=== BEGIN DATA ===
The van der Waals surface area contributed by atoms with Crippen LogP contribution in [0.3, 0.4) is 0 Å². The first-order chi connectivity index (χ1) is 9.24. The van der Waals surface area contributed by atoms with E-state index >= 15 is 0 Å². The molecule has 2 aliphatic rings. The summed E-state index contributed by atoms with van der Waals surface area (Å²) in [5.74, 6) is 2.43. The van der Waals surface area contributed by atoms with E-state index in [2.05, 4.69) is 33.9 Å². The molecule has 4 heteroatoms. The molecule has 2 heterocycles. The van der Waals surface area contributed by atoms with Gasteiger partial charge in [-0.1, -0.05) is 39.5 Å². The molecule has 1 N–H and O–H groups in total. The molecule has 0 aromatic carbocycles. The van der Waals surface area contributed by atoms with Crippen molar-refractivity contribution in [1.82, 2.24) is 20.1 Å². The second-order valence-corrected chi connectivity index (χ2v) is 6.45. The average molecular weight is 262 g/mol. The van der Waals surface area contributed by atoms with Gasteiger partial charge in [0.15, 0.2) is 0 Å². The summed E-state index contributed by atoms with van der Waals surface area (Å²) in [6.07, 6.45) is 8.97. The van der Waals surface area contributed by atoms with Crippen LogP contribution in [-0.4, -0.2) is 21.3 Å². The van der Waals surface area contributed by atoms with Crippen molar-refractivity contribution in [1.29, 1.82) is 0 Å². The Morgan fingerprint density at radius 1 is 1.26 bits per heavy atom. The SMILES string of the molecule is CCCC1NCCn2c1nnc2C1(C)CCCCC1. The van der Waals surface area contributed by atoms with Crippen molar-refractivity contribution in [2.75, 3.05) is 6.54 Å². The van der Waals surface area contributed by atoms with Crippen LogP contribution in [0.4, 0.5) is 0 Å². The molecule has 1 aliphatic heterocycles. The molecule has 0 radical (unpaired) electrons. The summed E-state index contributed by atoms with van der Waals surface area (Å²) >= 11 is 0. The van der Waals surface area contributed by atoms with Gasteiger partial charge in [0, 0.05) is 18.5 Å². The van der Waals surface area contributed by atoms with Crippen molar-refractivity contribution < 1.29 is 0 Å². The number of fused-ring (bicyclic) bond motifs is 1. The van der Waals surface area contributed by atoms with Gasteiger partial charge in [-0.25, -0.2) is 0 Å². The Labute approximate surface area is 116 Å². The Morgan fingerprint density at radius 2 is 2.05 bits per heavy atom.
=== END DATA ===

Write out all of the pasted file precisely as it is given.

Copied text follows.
The van der Waals surface area contributed by atoms with Crippen LogP contribution in [0.3, 0.4) is 0 Å². The first-order chi connectivity index (χ1) is 9.24. The van der Waals surface area contributed by atoms with E-state index >= 15 is 0 Å². The molecule has 2 aliphatic rings. The summed E-state index contributed by atoms with van der Waals surface area (Å²) in [5.74, 6) is 2.43. The van der Waals surface area contributed by atoms with E-state index in [2.05, 4.69) is 33.9 Å². The molecule has 4 heteroatoms. The molecule has 2 heterocycles. The van der Waals surface area contributed by atoms with Gasteiger partial charge in [-0.1, -0.05) is 39.5 Å². The molecule has 1 N–H and O–H groups in total. The molecule has 0 aromatic carbocycles. The van der Waals surface area contributed by atoms with Crippen molar-refractivity contribution in [1.82, 2.24) is 20.1 Å². The second-order valence-corrected chi connectivity index (χ2v) is 6.45. The average molecular weight is 262 g/mol. The van der Waals surface area contributed by atoms with Gasteiger partial charge in [0.15, 0.2) is 0 Å². The summed E-state index contributed by atoms with van der Waals surface area (Å²) in [6.07, 6.45) is 8.97. The van der Waals surface area contributed by atoms with Crippen LogP contribution in [-0.4, -0.2) is 21.3 Å². The van der Waals surface area contributed by atoms with Crippen molar-refractivity contribution in [1.29, 1.82) is 0 Å². The Morgan fingerprint density at radius 1 is 1.26 bits per heavy atom. The SMILES string of the molecule is CCCC1NCCn2c1nnc2C1(C)CCCCC1. The van der Waals surface area contributed by atoms with Crippen molar-refractivity contribution in [2.75, 3.05) is 6.54 Å². The van der Waals surface area contributed by atoms with Crippen LogP contribution in [0.4, 0.5) is 0 Å². The molecule has 1 aliphatic heterocycles. The molecule has 0 radical (unpaired) electrons. The summed E-state index contributed by atoms with van der Waals surface area (Å²) >= 11 is 0. The van der Waals surface area contributed by atoms with Gasteiger partial charge in [0, 0.05) is 18.5 Å². The van der Waals surface area contributed by atoms with Crippen molar-refractivity contribution < 1.29 is 0 Å². The number of fused-ring (bicyclic) bond motifs is 1. The van der Waals surface area contributed by atoms with Gasteiger partial charge in [-0.25, -0.2) is 0 Å². The Labute approximate surface area is 116 Å². The Morgan fingerprint density at radius 2 is 2.05 bits per heavy atom.